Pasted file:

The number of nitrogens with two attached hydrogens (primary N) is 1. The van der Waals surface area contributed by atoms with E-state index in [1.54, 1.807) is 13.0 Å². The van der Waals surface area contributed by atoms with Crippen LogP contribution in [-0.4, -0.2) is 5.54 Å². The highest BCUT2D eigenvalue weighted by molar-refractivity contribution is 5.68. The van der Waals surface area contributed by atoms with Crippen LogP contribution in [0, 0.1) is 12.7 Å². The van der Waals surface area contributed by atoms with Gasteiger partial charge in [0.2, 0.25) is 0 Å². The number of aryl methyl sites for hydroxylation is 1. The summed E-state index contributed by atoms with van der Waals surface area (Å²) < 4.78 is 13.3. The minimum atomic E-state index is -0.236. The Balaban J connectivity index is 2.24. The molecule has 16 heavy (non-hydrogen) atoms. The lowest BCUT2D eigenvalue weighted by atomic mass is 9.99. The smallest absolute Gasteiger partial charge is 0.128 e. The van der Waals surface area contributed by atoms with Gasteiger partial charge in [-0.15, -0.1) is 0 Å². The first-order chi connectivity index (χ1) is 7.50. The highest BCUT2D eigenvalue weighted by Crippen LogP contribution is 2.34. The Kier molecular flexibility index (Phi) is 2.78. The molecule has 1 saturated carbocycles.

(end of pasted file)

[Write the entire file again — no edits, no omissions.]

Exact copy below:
The number of nitrogens with two attached hydrogens (primary N) is 1. The van der Waals surface area contributed by atoms with E-state index in [1.54, 1.807) is 13.0 Å². The van der Waals surface area contributed by atoms with Crippen LogP contribution in [-0.4, -0.2) is 5.54 Å². The highest BCUT2D eigenvalue weighted by molar-refractivity contribution is 5.68. The van der Waals surface area contributed by atoms with Crippen LogP contribution in [0, 0.1) is 12.7 Å². The van der Waals surface area contributed by atoms with Gasteiger partial charge in [0.2, 0.25) is 0 Å². The number of aryl methyl sites for hydroxylation is 1. The summed E-state index contributed by atoms with van der Waals surface area (Å²) < 4.78 is 13.3. The minimum atomic E-state index is -0.236. The Balaban J connectivity index is 2.24. The molecule has 16 heavy (non-hydrogen) atoms. The lowest BCUT2D eigenvalue weighted by atomic mass is 9.99. The smallest absolute Gasteiger partial charge is 0.128 e. The van der Waals surface area contributed by atoms with Gasteiger partial charge in [-0.15, -0.1) is 0 Å². The first-order chi connectivity index (χ1) is 7.50. The highest BCUT2D eigenvalue weighted by Crippen LogP contribution is 2.34. The Kier molecular flexibility index (Phi) is 2.78. The molecule has 1 saturated carbocycles.